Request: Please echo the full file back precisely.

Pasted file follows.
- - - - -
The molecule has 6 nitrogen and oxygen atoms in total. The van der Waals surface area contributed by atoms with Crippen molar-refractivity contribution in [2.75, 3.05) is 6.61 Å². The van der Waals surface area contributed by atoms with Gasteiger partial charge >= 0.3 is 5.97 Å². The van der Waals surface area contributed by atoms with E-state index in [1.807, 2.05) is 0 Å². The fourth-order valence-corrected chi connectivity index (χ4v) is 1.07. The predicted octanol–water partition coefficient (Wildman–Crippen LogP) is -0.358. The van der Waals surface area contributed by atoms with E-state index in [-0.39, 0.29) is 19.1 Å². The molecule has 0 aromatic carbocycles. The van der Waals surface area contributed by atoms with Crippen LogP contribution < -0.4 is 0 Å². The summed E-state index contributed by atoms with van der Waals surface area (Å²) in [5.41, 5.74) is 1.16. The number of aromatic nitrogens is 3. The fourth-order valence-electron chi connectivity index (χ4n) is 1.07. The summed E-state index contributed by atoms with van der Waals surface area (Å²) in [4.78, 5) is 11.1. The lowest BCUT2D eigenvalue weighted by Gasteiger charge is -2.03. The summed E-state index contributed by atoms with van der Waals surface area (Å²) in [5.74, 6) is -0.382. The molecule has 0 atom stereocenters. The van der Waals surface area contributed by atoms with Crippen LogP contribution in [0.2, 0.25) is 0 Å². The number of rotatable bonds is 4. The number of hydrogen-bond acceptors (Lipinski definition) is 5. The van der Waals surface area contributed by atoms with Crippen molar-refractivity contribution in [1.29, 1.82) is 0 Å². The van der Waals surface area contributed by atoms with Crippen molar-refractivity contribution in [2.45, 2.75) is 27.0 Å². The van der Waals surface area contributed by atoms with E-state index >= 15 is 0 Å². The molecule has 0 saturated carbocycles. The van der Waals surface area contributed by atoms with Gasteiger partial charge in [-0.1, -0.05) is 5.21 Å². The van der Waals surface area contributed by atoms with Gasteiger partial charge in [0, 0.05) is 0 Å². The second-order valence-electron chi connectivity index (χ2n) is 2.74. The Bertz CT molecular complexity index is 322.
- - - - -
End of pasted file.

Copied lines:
The molecule has 6 nitrogen and oxygen atoms in total. The van der Waals surface area contributed by atoms with Crippen molar-refractivity contribution in [2.75, 3.05) is 6.61 Å². The van der Waals surface area contributed by atoms with Gasteiger partial charge >= 0.3 is 5.97 Å². The van der Waals surface area contributed by atoms with E-state index in [1.807, 2.05) is 0 Å². The fourth-order valence-corrected chi connectivity index (χ4v) is 1.07. The predicted octanol–water partition coefficient (Wildman–Crippen LogP) is -0.358. The van der Waals surface area contributed by atoms with E-state index in [-0.39, 0.29) is 19.1 Å². The molecule has 0 aromatic carbocycles. The van der Waals surface area contributed by atoms with Crippen LogP contribution < -0.4 is 0 Å². The summed E-state index contributed by atoms with van der Waals surface area (Å²) in [5.41, 5.74) is 1.16. The number of aromatic nitrogens is 3. The fourth-order valence-electron chi connectivity index (χ4n) is 1.07. The summed E-state index contributed by atoms with van der Waals surface area (Å²) in [4.78, 5) is 11.1. The lowest BCUT2D eigenvalue weighted by Gasteiger charge is -2.03. The summed E-state index contributed by atoms with van der Waals surface area (Å²) in [5.74, 6) is -0.382. The molecule has 0 atom stereocenters. The van der Waals surface area contributed by atoms with Crippen LogP contribution in [0.2, 0.25) is 0 Å². The number of rotatable bonds is 4. The number of hydrogen-bond acceptors (Lipinski definition) is 5. The van der Waals surface area contributed by atoms with Crippen molar-refractivity contribution in [1.29, 1.82) is 0 Å². The van der Waals surface area contributed by atoms with Crippen molar-refractivity contribution in [2.45, 2.75) is 27.0 Å². The van der Waals surface area contributed by atoms with E-state index >= 15 is 0 Å². The molecule has 0 saturated carbocycles. The van der Waals surface area contributed by atoms with Gasteiger partial charge in [-0.1, -0.05) is 5.21 Å². The van der Waals surface area contributed by atoms with Gasteiger partial charge in [0, 0.05) is 0 Å². The second-order valence-electron chi connectivity index (χ2n) is 2.74. The Bertz CT molecular complexity index is 322.